PCCS district voters should be aware of non-homestead property tax proposal

Feb. 15, 2024  PLYMOUTH VOICE.

Plymouth Michigan News


Early voting for Michigan’s presidential primary begins this Saturday and tax payers should be aware this is not just a “Presidential Primary.”

On the ballot for the Feb. 27 election is an operating tax Michigan school districts levy on non-homestead properties.

Voters living in the Plymouth Canton school district will have the opportunity to vote on a millage renewal proposal in addition of selecting a presidential primary candidate. One confounding fact is that the majority of people who get to vote on these taxes do not own non-homestead property.

Non-homestead property represents industrial, commercial, second homes, certain agricultural properties and businesses in the respective school district. The proposal does not impact property taxes on a homeowner’s principal residence.

All Michigan property owners, homestead and non-homestead, pay a 6-mill state education tax every year. However, the non-homestead owner must pay an additional 18-mills-four times as much as the average homeowner, for a total of 24-mills.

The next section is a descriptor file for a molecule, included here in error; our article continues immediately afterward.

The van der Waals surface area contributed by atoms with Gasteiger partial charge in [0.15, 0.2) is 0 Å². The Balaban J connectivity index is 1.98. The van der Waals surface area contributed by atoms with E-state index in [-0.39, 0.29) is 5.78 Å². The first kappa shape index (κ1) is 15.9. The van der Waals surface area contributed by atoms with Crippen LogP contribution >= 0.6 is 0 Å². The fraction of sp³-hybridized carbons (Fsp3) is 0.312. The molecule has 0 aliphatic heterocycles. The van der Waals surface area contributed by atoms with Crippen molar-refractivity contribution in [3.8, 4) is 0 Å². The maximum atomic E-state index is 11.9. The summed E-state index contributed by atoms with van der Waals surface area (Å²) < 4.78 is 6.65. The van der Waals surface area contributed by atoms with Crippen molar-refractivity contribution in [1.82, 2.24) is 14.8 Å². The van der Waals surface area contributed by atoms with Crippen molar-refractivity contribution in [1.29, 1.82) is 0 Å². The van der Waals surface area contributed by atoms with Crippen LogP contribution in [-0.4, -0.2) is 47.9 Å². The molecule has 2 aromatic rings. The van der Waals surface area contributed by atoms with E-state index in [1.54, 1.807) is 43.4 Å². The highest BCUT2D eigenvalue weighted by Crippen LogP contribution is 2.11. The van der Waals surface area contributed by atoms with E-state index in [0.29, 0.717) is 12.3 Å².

Non-homestead property taxes are one factor on how school districts are funded in Michigan since the 1990’s. Many say the state’s school funding system is unfair and needs to be reformed.

This time around, School Superintendent, Monica Merritt, is asking for a 20-year term for the millage that expires this year; wherein historically previous renewals were for 10-years. Citing “voter fatigue” …” So many things are being asked of our community for various ballot initiatives,” Merritt was quoted as saying.

The millage is expected to generate, about 16% of the district’s general fund revenue. If the millage is not approved by voters, the state does not make up the shortfall.

Simply said, the complex language of the ballot proposal states,

“This operating millage if approved and levied, would provide estimated revenues to the School District of $33.5 million during the 2025 calendar year, to be used for general operating purposes.”


“This renewal proposal will allow the School District to continue charging up to 18 mills of operating tax on most non-homestead properties including commercial properties, just like it was approved in 2014, and will expire in 2024. This tax levy does not apply to principal residences (homesteads) or other exempt properties. If there are future Headlee reductions of up to 4 mills, the School District can still charge up to 18 mills, ensuring that the School District will continue to receive the full money amount for each student allowed by the State.”

Be sure to exercise your right to vote on Feb. 27.


Plymouth Voice.











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